Photo courtesy of Chris Hondros / original article

Angela Duckworth has been getting a lot of press lately.

The researcher, who is best known for her pioneering work on ‘grit’, is at the center of a new controversy on whether it is appropriate to evaluate students on non-academic qualities. This is surprising for two reasons: first, because Duckworth’s work is not new (her TED talk came in 2013, and her research has been ongoing for almost a decade); and second, because teachers have been scoring students on non-academic qualities for years (such as the ubiquitous ‘plays well with others’).

Yet this week several news outlets have featured high-profile disagreements with Duckworth’s work, claiming that Duckworth’s research pigeonholes students and is not subtle enough to explain why only some members of a cohort succeed.

But let’s take a step back: what exactly is ‘grit’? In very broad terms, ‘grit’ is the ability to persevere in the face of challenges. In fact, people with grit tend to seek out challenges in order to push themselves to grow. On the face of it, it is reasonable to believe that those who push themselves to excel will experience more success in that sphere than those who do not.

The criticism comes from two spheres. John Warner at Inside Higher Ed objects that grit seems too all-encompassing. He is interested in students who have grit in one or two areas, rather than overall grit. His (admittedly anecdotal) autobiography provides the counterpoint: is he gritty if he has persevered in the face of rejection as a writer, but abandoned other subjects such as math that he found boring? (I think Duckworth would say no, but that the opposite of ‘grit’ is not ‘abject failure as a human being’ – but that is my understanding of her research and should not be taken as her opinion).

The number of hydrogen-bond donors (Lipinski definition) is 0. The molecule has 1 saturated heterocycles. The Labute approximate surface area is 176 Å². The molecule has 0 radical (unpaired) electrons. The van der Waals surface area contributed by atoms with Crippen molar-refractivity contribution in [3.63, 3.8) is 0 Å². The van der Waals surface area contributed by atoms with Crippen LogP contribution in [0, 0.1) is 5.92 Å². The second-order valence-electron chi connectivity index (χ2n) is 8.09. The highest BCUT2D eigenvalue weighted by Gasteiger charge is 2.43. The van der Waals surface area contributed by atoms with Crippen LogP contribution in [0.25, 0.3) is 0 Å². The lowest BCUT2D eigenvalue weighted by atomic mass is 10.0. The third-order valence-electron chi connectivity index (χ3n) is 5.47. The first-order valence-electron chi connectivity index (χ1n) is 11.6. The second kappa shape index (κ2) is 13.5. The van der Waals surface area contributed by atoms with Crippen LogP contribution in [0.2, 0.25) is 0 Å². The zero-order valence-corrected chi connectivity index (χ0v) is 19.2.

At The New Republic, in contrast, Jeffrey Aaron Snyder is alarmed about the potential of grit to invade the curriculum. Using KIPP schools as a starting point, he envisions an educational future where all children are graded on character as well as academics – something that is already true in the KIPP system. While grit is only one of the ‘character strengths’ highlighted on a KIPP student’s ‘character report card’, Snyder is concerned about the absence of morals or ethics. What is the end goal of striving for success if concern for others’ well-being is not important? His answer: Bernie Madoff. Yet when you visit KIPP’s character education website, the first sentence relays their motto: Work hard. Be nice. Madoff this is not.

So why is everyone so concerned about character and grit all of a sudden? Perhaps it is related to the idea of teaching ‘intangibles’ and whether or not that is valued in modern schooling. This was underlined by the recent judgment that teacher tenure is unconstitutional in California. Slate writer Jordan Weissman quotes David Berliner, an expert witness in the trial: “he [Berliner] doesn’t necessarily believe that low test scores qualify somebody as a bad teacher. They might do other things well in the classroom that don’t show up on an exam, like teach social skills, or inspire their students to love reading or math” (bolded emphasis mine; italicized emphasis is Weissman’s). This is getting awfully close to teaching character. So maybe this is where a character report card and giving students more grades starts to hit home: is it ever better to stop assessment?

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About the Author: Jaclyn Neel is a visiting Assistant Professor in Ancient History at York University in Toronto, Ontario.